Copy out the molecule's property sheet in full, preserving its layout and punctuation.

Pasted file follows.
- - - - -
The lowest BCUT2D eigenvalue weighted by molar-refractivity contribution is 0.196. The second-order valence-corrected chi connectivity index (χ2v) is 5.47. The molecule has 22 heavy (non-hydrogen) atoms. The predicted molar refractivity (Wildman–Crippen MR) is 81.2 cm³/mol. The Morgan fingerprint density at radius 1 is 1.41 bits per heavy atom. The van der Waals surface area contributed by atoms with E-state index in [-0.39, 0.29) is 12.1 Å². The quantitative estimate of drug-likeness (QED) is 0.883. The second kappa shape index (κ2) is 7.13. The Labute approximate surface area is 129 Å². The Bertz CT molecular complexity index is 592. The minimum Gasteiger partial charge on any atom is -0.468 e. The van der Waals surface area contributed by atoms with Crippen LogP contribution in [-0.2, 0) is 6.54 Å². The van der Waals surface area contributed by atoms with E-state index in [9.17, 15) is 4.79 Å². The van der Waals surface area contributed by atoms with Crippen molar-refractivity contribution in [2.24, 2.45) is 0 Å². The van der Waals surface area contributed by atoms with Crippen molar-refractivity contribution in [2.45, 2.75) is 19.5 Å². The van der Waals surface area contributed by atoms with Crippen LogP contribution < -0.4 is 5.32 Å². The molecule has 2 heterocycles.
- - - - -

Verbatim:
The lowest BCUT2D eigenvalue weighted by molar-refractivity contribution is 0.196. The second-order valence-corrected chi connectivity index (χ2v) is 5.47. The molecule has 22 heavy (non-hydrogen) atoms. The predicted molar refractivity (Wildman–Crippen MR) is 81.2 cm³/mol. The Morgan fingerprint density at radius 1 is 1.41 bits per heavy atom. The van der Waals surface area contributed by atoms with E-state index in [-0.39, 0.29) is 12.1 Å². The quantitative estimate of drug-likeness (QED) is 0.883. The second kappa shape index (κ2) is 7.13. The Labute approximate surface area is 129 Å². The Bertz CT molecular complexity index is 592. The minimum Gasteiger partial charge on any atom is -0.468 e. The van der Waals surface area contributed by atoms with Crippen LogP contribution in [-0.2, 0) is 6.54 Å². The van der Waals surface area contributed by atoms with E-state index in [9.17, 15) is 4.79 Å². The van der Waals surface area contributed by atoms with Crippen molar-refractivity contribution in [2.24, 2.45) is 0 Å². The van der Waals surface area contributed by atoms with Crippen molar-refractivity contribution in [2.45, 2.75) is 19.5 Å². The van der Waals surface area contributed by atoms with Crippen LogP contribution < -0.4 is 5.32 Å². The molecule has 2 heterocycles.